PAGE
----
A good-news, bad-news look at a world full of unicorns, robots, and wonder—the future, in other words, as seen by longtime innovation watcher O’Reilly.
“Any sufficiently advanced technology is indistinguishable from magic,” the great British futurist and sci-fi writer Arthur C. Clarke once observed. Thus the rude but now commonplace acronym of media maven and venture capitalist O’Reilly’s book: “The world today is full of things that once made us say ‘WTF?’ but are already well on their way to being the stuff of daily life.” One such innovation was the LINUX operating system, a decentralized creation essentially given away for free, just as was the World Wide Web, and never mind all the people trying to monetize both, the source of exasperated cries of WTF on the part of techno-libertarians. There’s magic, there’s WTFery, and there are unicorns—the latter things like Siri and kindred bits of artificial intelligence that fulfill O’Reilly’s requirements that they change the world while seeming at first impossible. (And how did we ever live without our iPhones, anyway?) The rub in all this, of course, is that people are being left behind in this glamorous future, a place of “thick marketplaces” and endless churn. It is on these matters that O’Reilly turns serious, if a trifle dreamy: “The future depends on what we choose,” he intones. As such, it offers us chances to do such things as rethink government and how it delivers services, reconceive money and its place in our lives (“Money is like gas in the car—you need to pay attention or you’ll end up on the side of the road—but a successful business or a well-lived life is not a tour of gas stations”), and so forth. The argument gets a little scattershot, but understandably, since the future is a big subject and the choices many.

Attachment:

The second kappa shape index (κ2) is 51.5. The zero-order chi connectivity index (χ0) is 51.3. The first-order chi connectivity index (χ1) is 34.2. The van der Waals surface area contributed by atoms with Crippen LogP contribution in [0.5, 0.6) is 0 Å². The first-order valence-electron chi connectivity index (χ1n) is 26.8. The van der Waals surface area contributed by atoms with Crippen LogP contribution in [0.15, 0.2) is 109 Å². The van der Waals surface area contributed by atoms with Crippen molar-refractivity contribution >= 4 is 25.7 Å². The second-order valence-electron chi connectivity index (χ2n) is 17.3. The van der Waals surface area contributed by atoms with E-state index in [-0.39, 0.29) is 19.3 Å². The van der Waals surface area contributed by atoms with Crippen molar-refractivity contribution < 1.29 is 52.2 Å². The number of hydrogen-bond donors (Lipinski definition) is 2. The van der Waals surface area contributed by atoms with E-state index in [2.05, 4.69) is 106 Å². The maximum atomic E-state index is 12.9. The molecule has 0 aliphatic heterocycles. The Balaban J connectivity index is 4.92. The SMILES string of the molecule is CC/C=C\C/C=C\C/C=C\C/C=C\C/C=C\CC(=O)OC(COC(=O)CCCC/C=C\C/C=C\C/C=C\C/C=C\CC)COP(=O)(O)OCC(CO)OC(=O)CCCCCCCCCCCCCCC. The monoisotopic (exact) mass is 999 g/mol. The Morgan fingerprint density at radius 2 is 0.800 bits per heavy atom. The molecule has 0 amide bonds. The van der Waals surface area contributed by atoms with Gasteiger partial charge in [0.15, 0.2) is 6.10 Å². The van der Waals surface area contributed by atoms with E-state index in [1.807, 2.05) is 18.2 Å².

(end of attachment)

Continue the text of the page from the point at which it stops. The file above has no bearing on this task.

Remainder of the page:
O’Reilly’s vision is more Utopian than dystopian, even downright optimistic in a roundabout, creative-destruction sort of way. The positive outlook is refreshing and engaging.